Young, conservative, and ... atheist? A test for the GOP
Young voters are increasingly secular. To grow the youth vote, Republicans face a challenge in keeping religious conservatives on board while expanding their reach to atheists and the 'religiously unaffiliated.'
Conservatives made history this year. For the first time, an avowed atheist addressed the Conservative Political Action Conference, or CPAC, the big annual gathering of conservative activists. And atheists occupied an exhibitor’s booth, another first.
Jamila Bey, an African American journalist and board member of the group American Atheists, didn’t exactly wow the crowd, for whom professions of religious faith and a belief in God are standard fare. But she wasn’t booed either. For the atheists, long held at arm’s length by Republicans, that’s progress.
“Embrace me. Let me vote for GOP candidates,” Ms. Bey said last week at the 41st annual CPAC.
In particular, Bey said, Republicans must reach out to young people who identify as “secular,” a cohort that is growing.
Indeed, Republicans have lost badly among young voters in recent presidential elections. And doubts about God’s existence among young adults are growing fast. In 2007, a Pew Research Center survey found that 83 percent of Millennials in the United States said they never doubted God’s existence. Five years later, that figure was down to 68 percent.
This rising secularism among young voters could put the very ability of the Republican Party to compete nationally at stake. In 2012, President Obama won the youth vote, those aged 18 to 29, by 67 percent to 30 percent. And as long as the GOP is seen as only for the religious – and specifically, those who adhere to only certain beliefs, including opposition to same-sex marriage – it is losing out on millions of potential votes.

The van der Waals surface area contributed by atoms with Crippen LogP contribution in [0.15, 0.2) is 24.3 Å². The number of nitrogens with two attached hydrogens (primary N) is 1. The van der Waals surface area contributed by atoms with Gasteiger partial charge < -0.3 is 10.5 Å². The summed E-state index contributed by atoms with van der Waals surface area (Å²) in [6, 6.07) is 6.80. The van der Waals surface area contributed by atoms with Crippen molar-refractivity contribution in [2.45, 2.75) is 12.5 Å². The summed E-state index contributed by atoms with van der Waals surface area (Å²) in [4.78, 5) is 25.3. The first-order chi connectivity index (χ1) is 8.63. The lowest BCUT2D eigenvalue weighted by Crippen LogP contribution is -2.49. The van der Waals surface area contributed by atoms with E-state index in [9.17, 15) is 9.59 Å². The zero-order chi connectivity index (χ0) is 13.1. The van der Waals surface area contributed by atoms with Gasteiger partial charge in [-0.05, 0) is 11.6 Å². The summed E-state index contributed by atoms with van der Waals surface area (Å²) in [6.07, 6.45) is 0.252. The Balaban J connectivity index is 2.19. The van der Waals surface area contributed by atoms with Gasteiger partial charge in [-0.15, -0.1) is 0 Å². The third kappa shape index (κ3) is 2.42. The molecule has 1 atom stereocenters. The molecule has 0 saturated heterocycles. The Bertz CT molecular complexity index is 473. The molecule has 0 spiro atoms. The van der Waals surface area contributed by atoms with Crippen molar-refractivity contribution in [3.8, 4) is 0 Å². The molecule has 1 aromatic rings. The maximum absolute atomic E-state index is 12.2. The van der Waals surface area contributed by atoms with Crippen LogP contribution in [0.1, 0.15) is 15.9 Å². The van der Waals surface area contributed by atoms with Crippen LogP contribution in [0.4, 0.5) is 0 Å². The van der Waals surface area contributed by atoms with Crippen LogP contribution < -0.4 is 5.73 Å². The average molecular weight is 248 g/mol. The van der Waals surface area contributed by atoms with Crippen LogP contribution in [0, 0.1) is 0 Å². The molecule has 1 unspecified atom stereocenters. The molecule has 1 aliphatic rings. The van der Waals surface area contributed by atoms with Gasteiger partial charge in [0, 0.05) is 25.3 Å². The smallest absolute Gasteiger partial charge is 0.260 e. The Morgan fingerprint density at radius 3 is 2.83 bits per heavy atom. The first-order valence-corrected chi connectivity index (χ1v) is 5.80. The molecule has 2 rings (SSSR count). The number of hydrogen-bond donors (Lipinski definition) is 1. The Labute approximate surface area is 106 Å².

“These people are an essential component of our growing electorate,” Bey said. “We ignore them at our peril.”
Perceptions are key. The leadership of the American Conservative Union, which puts on CPAC every year, says it’s about being inclusive. In addition to the atheist Bey, the head of the gay-rights group Log Cabin Republicans, Gregory Angelo, was allowed a speaking role (albeit at the last minute, and on a panel on Russia).
One Republican who has been able to tap into the Millennials – including the religious doubters and the atheists – is the libertarian-leaning likely presidential candidate Sen. Rand Paul of Kentucky. Yet Senator Paul himself is religious.
“We must remember that our rights are unlimited, unenumerated, and given to us by God,” Paul said in his address to CPAC.
Young CPAC attendees wearing both “Rand Paul” stickers and “Conservative Atheist” buttons said they understood where he was coming from on religion, and didn’t mind. Paul’s father, another libertarian leader, former Rep. Ron Paul (R) of Texas, had been an obstetrician before he went into politics, and came to his beliefs on God and life through his work, they said. More important, they say, are Paul’s views on small government, privacy, and a noninterventionist foreign policy.
But these young, atheist Paul-ites disagree with the standard Republican views on gay marriage and abortion; they support the right to both.
“The same people who say Islam is a threat are pushing their Christian doctrine on us and saying the government shouldn’t recognize a contract between two consenting adults,” says Matthew Boyer, a junior at Rutgers University in New Brunswick, N.J., and head of the campus chapter of Young Americans for Liberty.
Mr. Boyer was raised Roman Catholic, and says he still goes to Mass on Easter and Christmas, and cuts back on meat for Lent. But it’s more a family ritual than a reflection of faith, he says.
Religious affiliation among the young is also down. Last year, 33 percent of Millennials – those aged 18 to 34 – identified as religiously unaffiliated, according to the Public Religion Research Institute. That’s up from 29 percent in 2012. (“Religiously unaffiliated” includes those who identify as “nothing in particular,” atheist, or agnostic.) The percentage of Millennials who identity as “atheist” has held largely steady. In 2014, 4 percent of Millennials identified as atheist, down from 5 percent in 2012, the institute found.